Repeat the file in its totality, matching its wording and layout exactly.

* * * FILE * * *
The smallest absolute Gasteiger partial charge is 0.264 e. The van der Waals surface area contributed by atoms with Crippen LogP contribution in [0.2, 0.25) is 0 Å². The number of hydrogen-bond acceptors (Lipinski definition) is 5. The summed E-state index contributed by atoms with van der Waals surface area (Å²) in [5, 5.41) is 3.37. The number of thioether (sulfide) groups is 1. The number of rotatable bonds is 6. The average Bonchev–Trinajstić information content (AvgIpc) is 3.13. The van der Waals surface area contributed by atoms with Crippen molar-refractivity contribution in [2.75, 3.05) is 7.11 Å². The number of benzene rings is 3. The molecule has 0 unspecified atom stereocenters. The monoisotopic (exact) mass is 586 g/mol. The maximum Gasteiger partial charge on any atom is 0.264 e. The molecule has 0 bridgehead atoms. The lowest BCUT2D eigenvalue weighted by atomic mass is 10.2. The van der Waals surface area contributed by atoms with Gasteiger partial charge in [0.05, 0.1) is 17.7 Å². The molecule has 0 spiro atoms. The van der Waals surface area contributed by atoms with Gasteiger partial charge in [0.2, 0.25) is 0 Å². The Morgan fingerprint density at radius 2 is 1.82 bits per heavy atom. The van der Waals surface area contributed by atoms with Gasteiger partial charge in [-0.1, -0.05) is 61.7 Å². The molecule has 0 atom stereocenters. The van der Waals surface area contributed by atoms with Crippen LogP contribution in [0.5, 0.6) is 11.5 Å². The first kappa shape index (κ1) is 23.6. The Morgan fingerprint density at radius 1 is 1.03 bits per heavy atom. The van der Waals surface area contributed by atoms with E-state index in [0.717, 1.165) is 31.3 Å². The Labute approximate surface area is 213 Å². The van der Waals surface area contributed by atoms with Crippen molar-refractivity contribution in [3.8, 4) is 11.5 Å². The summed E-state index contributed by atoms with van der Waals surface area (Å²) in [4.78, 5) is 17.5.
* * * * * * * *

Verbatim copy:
The smallest absolute Gasteiger partial charge is 0.264 e. The van der Waals surface area contributed by atoms with Crippen LogP contribution in [0.2, 0.25) is 0 Å². The number of hydrogen-bond acceptors (Lipinski definition) is 5. The summed E-state index contributed by atoms with van der Waals surface area (Å²) in [5, 5.41) is 3.37. The number of thioether (sulfide) groups is 1. The number of rotatable bonds is 6. The average Bonchev–Trinajstić information content (AvgIpc) is 3.13. The van der Waals surface area contributed by atoms with Crippen molar-refractivity contribution in [2.75, 3.05) is 7.11 Å². The number of benzene rings is 3. The molecule has 0 unspecified atom stereocenters. The monoisotopic (exact) mass is 586 g/mol. The maximum Gasteiger partial charge on any atom is 0.264 e. The molecule has 0 bridgehead atoms. The lowest BCUT2D eigenvalue weighted by atomic mass is 10.2. The van der Waals surface area contributed by atoms with Gasteiger partial charge in [0.05, 0.1) is 17.7 Å². The molecule has 0 spiro atoms. The van der Waals surface area contributed by atoms with Gasteiger partial charge in [0.2, 0.25) is 0 Å². The Morgan fingerprint density at radius 2 is 1.82 bits per heavy atom. The van der Waals surface area contributed by atoms with Gasteiger partial charge in [-0.1, -0.05) is 61.7 Å². The molecule has 0 atom stereocenters. The van der Waals surface area contributed by atoms with Crippen LogP contribution in [0.5, 0.6) is 11.5 Å². The first kappa shape index (κ1) is 23.6. The Morgan fingerprint density at radius 1 is 1.03 bits per heavy atom. The van der Waals surface area contributed by atoms with E-state index in [0.717, 1.165) is 31.3 Å². The Labute approximate surface area is 213 Å². The van der Waals surface area contributed by atoms with Crippen molar-refractivity contribution in [3.8, 4) is 11.5 Å². The summed E-state index contributed by atoms with van der Waals surface area (Å²) in [4.78, 5) is 17.5.